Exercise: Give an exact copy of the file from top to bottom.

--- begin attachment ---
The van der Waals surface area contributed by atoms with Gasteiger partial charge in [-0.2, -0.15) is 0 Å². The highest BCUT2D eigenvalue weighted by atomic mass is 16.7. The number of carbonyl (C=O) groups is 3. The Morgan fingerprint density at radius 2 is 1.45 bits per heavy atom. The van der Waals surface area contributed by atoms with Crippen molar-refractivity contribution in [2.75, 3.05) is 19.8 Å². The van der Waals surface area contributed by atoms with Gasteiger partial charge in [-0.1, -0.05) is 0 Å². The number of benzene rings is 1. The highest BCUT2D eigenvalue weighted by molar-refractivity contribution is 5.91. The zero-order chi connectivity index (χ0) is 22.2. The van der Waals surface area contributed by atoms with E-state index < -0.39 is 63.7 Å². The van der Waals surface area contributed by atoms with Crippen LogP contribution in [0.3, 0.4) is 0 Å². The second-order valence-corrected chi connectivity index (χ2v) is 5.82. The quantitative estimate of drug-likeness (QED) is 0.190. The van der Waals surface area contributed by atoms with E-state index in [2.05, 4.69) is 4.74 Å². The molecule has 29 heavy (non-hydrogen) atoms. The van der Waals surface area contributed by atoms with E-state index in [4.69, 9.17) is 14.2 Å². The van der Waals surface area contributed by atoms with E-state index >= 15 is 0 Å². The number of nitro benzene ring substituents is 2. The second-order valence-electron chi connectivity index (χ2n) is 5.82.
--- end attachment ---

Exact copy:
The van der Waals surface area contributed by atoms with Gasteiger partial charge in [-0.2, -0.15) is 0 Å². The highest BCUT2D eigenvalue weighted by atomic mass is 16.7. The number of carbonyl (C=O) groups is 3. The Morgan fingerprint density at radius 2 is 1.45 bits per heavy atom. The van der Waals surface area contributed by atoms with Crippen molar-refractivity contribution in [2.75, 3.05) is 19.8 Å². The van der Waals surface area contributed by atoms with Gasteiger partial charge in [-0.1, -0.05) is 0 Å². The number of benzene rings is 1. The highest BCUT2D eigenvalue weighted by molar-refractivity contribution is 5.91. The zero-order chi connectivity index (χ0) is 22.2. The van der Waals surface area contributed by atoms with E-state index < -0.39 is 63.7 Å². The van der Waals surface area contributed by atoms with Crippen LogP contribution in [0.3, 0.4) is 0 Å². The second-order valence-corrected chi connectivity index (χ2v) is 5.82. The quantitative estimate of drug-likeness (QED) is 0.190. The van der Waals surface area contributed by atoms with E-state index in [2.05, 4.69) is 4.74 Å². The molecule has 29 heavy (non-hydrogen) atoms. The van der Waals surface area contributed by atoms with E-state index in [4.69, 9.17) is 14.2 Å². The van der Waals surface area contributed by atoms with E-state index >= 15 is 0 Å². The number of nitro benzene ring substituents is 2. The second-order valence-electron chi connectivity index (χ2n) is 5.82.